Up to the mid-1970s, BSA had among its accomplishments: the increase in black students’ enrollment; more administrative involvement on these students’ requests; the hiring of black professors; the reexamination of the policy of staff admission; the creation of outreach programs to the black community in Urbana-Champaign; the Cultural Center and the Program of African American Studies and Researches. About UIUC, Williamson (2003) concludes: “BSA forced the university’s hand and precipitated aggressive and far reaching reforms that the university had not previously entertained. The interaction of initiatives helped change the campus forever” (p. 133).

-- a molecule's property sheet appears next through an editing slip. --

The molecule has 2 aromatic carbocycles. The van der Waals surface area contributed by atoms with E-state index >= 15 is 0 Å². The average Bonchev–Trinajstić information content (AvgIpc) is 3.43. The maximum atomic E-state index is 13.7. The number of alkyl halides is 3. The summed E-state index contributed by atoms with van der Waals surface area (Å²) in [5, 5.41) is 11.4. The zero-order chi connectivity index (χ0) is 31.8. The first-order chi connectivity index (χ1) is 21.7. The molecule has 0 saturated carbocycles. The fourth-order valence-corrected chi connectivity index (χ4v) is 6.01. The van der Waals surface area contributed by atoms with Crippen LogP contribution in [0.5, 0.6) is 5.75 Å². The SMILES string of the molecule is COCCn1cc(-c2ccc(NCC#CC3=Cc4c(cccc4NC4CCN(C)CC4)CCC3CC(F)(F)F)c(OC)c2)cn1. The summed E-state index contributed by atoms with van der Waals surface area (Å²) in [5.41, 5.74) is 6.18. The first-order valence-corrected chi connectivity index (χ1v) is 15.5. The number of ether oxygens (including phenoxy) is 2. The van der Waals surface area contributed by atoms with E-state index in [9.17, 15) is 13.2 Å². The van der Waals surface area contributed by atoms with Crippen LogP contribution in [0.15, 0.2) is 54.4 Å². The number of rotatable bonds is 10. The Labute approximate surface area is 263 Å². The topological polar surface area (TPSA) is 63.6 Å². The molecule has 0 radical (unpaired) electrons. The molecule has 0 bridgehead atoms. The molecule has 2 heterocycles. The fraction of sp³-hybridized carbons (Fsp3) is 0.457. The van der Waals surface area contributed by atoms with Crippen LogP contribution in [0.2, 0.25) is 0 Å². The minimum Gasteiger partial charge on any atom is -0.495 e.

At UIUC in the end of the 1960s, BSA and the black fraternities were the main existing organizations among African American students. In 1975 there were more than 30 organizations of black students, some connected to the courses of Law, Engineering, and Graduate programs, others to different types of residence or sport activities. Many of them started to develop activities that incentivized more sociability than political organization. This new context contributed to the dispersion of black students. Some activists graduated and left the university. Others were tired of the rigor of political fight. “They were anxious to be students rather than agents of social change” (Williamson, 2003, p. 136).

Besides this, after the four years of college, black students faced an immense racial hostility in the more competitive and elitist environments of professional courses and graduate school. It became more difficult to answer the academic rigor of professional formation and, at the same time, get involved in political militance.